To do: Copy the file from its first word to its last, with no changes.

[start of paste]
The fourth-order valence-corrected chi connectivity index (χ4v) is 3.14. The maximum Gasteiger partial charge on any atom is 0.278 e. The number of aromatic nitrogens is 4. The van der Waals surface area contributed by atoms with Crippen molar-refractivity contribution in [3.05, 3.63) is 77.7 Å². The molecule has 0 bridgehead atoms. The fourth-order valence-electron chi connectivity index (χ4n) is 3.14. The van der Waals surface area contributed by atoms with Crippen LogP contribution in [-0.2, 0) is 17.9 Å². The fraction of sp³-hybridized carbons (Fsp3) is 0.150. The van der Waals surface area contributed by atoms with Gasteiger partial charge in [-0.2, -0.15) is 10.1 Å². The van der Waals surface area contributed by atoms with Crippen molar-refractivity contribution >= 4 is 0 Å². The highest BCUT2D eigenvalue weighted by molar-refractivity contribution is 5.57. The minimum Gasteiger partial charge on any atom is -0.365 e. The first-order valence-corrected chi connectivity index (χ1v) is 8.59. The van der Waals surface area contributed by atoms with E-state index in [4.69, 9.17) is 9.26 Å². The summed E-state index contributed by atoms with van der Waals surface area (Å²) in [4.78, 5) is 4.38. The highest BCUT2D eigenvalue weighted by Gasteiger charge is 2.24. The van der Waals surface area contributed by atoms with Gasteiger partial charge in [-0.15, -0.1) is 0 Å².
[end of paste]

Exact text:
The fourth-order valence-corrected chi connectivity index (χ4v) is 3.14. The maximum Gasteiger partial charge on any atom is 0.278 e. The number of aromatic nitrogens is 4. The van der Waals surface area contributed by atoms with Crippen molar-refractivity contribution in [3.05, 3.63) is 77.7 Å². The molecule has 0 bridgehead atoms. The fourth-order valence-electron chi connectivity index (χ4n) is 3.14. The van der Waals surface area contributed by atoms with Crippen LogP contribution in [-0.2, 0) is 17.9 Å². The fraction of sp³-hybridized carbons (Fsp3) is 0.150. The van der Waals surface area contributed by atoms with Gasteiger partial charge in [-0.2, -0.15) is 10.1 Å². The van der Waals surface area contributed by atoms with Crippen molar-refractivity contribution >= 4 is 0 Å². The highest BCUT2D eigenvalue weighted by molar-refractivity contribution is 5.57. The minimum Gasteiger partial charge on any atom is -0.365 e. The first-order valence-corrected chi connectivity index (χ1v) is 8.59. The van der Waals surface area contributed by atoms with E-state index in [4.69, 9.17) is 9.26 Å². The summed E-state index contributed by atoms with van der Waals surface area (Å²) in [4.78, 5) is 4.38. The highest BCUT2D eigenvalue weighted by Gasteiger charge is 2.24. The van der Waals surface area contributed by atoms with Gasteiger partial charge in [-0.15, -0.1) is 0 Å².